Skip to comments.Care by the Hour
Posted on 08/30/2006 12:22:11 AM PDT by neverdem
A PRIMARY care doctor Ive known since we were residents 30 years ago recently described for me his typical day as foisted on him by current economic realities. He rises at 4 a.m. to make a dent in his avalanche of paperwork before dashing off to make rounds at the hospital and arrive at his office before 8. For the next 10 to 11 hours, he races through a series of patients so long, he cannot talk to any one of them as much as he believes he should, and he constantly worries hell miss something. Worst of all, he admitted, he no longer enjoys practicing medicine.
Ten-plus years ago primary care was lauded as the potential rescuer of a health care system in chaos. Primary care doctors, it was hoped, would fix what had become an expensive, fragmented specialty system geared toward treating emergencies and episodes of acute illness. Thanks to new technologies and treatments, medicine had become a team effort, but the teams needed captains who would keep patients overall health in mind, and that role was to be filled by the primary care doctors: internists, family physicians, general practitioners and pediatricians. We would all know our doctors, and they would know us.
But unfortunately, primary care has not flourished, and the ranks of primary care doctors are thinning. As reported in a series of articles in The Annals of Internal Medicine in 2003, medical students are...
Ideally, the hourly rate would not be the same for all primary care physicians, but would be assessed on a sliding scale, predicated on a doctors level of education. Internists and pediatricians the primary care doctors who have had the most training would receive a higher rate than general practitioners and family physicians would.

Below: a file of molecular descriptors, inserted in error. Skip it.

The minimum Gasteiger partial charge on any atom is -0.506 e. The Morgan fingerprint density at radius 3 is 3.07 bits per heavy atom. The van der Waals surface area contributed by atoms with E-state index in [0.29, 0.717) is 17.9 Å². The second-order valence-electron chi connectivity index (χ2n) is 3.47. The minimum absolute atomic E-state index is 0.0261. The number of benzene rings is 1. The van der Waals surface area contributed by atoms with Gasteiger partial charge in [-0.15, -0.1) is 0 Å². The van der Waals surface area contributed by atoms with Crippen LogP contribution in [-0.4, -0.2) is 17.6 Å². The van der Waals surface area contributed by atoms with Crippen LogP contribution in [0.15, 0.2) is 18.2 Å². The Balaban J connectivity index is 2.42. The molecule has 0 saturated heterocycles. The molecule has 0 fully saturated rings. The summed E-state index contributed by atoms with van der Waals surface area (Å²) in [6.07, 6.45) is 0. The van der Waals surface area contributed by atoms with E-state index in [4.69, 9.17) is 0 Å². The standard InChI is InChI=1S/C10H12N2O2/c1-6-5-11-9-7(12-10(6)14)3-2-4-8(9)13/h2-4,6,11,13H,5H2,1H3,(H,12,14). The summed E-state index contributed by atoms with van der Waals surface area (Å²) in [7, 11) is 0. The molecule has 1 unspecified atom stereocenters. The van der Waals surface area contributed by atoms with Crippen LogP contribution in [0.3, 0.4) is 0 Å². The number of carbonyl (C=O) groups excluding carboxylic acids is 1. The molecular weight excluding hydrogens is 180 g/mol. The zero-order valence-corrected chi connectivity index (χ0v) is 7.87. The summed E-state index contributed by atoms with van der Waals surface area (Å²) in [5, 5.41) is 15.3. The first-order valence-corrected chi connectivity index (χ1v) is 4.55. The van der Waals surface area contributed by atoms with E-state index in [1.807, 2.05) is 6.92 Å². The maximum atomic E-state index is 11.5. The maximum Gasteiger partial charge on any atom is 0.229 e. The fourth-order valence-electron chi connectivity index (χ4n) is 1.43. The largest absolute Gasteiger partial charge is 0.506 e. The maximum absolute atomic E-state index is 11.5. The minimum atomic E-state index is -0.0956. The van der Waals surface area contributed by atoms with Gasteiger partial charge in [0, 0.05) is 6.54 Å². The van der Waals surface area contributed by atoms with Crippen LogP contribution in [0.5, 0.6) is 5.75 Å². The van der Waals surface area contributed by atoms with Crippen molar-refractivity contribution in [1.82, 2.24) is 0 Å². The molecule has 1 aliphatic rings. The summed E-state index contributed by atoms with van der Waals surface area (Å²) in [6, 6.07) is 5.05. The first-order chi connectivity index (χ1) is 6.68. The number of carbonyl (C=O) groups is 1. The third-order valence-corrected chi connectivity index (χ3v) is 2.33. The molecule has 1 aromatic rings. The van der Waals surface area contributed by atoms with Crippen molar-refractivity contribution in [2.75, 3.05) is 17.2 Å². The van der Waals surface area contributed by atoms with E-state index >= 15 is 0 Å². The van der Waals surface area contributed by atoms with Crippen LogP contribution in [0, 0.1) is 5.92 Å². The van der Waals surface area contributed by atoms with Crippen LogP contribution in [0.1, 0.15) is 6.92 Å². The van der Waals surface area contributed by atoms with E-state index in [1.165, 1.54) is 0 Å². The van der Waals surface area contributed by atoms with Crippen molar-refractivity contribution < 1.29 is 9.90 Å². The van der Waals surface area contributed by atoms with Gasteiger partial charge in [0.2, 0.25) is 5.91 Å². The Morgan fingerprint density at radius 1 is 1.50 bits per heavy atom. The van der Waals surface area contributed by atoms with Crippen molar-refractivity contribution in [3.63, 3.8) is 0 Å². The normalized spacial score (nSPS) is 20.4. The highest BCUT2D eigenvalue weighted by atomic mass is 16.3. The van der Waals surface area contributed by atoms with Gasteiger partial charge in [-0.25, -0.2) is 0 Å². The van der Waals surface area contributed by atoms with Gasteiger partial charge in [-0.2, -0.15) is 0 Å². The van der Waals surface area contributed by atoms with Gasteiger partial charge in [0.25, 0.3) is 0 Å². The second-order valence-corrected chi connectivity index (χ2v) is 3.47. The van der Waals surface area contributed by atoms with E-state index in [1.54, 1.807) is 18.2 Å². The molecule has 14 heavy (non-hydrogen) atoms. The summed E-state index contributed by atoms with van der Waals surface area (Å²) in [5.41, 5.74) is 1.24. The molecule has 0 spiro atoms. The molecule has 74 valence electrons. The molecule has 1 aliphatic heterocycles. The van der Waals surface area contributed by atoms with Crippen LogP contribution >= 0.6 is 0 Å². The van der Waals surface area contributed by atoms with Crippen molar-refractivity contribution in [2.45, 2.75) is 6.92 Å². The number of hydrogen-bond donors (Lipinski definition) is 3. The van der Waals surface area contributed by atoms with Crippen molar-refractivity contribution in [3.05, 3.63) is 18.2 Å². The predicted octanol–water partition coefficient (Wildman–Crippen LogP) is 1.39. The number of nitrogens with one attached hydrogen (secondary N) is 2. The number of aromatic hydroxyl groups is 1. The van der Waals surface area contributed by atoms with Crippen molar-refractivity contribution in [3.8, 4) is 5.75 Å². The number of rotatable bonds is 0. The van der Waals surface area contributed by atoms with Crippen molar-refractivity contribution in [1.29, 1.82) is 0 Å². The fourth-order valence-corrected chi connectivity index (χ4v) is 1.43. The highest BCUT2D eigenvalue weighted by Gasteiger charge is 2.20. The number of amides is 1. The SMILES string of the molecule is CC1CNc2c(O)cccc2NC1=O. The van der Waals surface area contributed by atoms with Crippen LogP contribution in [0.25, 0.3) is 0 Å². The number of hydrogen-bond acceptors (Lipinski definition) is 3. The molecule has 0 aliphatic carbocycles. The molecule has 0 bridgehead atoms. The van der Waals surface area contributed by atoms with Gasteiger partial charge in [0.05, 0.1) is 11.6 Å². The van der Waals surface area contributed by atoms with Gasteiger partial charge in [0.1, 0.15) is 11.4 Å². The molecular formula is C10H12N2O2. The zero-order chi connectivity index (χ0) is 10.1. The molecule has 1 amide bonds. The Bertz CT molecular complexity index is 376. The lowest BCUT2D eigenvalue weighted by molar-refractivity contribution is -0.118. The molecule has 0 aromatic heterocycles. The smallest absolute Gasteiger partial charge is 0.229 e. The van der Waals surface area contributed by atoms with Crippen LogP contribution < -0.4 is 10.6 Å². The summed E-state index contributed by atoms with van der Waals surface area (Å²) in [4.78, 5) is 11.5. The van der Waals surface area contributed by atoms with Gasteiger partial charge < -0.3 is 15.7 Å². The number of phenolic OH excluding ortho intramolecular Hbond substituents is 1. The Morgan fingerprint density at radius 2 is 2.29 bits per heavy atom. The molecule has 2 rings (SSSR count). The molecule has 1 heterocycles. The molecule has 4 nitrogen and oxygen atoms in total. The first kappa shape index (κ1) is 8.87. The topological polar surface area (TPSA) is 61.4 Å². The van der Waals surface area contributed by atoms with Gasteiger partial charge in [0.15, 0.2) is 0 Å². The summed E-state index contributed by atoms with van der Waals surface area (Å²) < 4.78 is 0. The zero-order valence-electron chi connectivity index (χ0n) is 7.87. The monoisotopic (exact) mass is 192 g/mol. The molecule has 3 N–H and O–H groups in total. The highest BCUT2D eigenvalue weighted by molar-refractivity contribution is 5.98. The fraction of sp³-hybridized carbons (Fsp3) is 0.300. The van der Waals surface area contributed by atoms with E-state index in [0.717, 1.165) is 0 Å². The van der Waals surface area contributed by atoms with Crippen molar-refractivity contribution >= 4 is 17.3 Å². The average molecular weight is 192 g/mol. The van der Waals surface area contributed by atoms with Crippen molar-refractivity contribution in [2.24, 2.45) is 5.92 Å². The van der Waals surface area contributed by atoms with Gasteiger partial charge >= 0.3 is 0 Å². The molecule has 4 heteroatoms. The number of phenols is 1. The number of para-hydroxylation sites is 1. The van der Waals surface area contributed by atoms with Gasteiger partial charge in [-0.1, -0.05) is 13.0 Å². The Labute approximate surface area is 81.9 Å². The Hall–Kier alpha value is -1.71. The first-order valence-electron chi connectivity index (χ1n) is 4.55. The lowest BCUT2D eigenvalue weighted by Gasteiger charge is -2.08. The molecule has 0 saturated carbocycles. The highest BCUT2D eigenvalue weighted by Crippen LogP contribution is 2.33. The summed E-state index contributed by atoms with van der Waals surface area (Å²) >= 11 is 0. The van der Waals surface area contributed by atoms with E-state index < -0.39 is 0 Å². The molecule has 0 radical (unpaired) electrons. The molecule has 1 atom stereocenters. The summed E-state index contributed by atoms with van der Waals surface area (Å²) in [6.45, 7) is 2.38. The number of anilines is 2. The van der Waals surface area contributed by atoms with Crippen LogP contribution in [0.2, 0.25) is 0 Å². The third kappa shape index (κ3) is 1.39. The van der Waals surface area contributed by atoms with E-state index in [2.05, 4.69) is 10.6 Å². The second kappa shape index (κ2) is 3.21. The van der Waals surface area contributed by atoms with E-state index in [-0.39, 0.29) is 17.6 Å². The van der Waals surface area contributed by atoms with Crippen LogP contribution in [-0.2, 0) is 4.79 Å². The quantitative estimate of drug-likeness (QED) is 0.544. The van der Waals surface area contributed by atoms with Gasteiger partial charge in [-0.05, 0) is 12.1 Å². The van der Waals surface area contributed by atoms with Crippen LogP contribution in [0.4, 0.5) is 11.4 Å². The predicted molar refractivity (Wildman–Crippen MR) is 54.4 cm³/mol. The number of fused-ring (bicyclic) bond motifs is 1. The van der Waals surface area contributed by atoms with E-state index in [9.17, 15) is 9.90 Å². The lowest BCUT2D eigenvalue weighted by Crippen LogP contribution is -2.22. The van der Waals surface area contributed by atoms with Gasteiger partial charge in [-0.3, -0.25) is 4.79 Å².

(Excerpt) Read more at nytimes.com ...
My guess is that they're referring to Continuing Medical Education seminars, though I'm not sure.
I can say that this situation is going to get worse unless some drastic changes are made. I'm a med student working with a doc in Internal Medicine. The very first day we showed up at our preceptorship, he told me and my classmate to avoid primary care like the plague. He's a great doctor, very personable, and the kind of guy you'd want to see. He knows his stuff, and he's good for a laugh when it's needed and sympathy, as well. Always participating in medical pharmaceutical trials and keeping on top of things.
That said, his schedule is running him ragged. He sees 4 times the number of patients that a lot of doctors see in a day (who earn 2-3x more than he makes). I don't see the point, frankly. Specialize and move on. An extra 2 years of residency/fellowship are definitely worth it.
On top of this you're going to have a lot more women physicians arriving on the scene. Women who are traditionally a lot less willing to work long hours. Guess what that's going to do for the doctor shortage?
Well thank goodness this is what happens when you have socialists running the medical system. Now in America we have it great, insurance companies are driven by market forces to keep both the suppliers and consumers. I mean the doctors can just refuse to work with any company that doesn't pay his desired wage.
I guess the days of house calls and things done on a human level are really over. Sigh . . .
They are no longer part time psychologists with a bedside manner.
You do comedy as a side job, don't you? The insurance companies are a HUGE part of the problem in this country. Note the sentence in the article at the beginning about the mountain of paperwork the doctor has to deal with. That's courtesy of the insurance companies
The only thing the insurance companies work toward is to keep their profits up, and you, your doctor, and your health be damned. Not flaming you, just pointing out the experience I (and everyone you talk to, pretty much) have had with the insurance companies.
Sorry that was sarcasm.
Yes, that's right, three years after med school.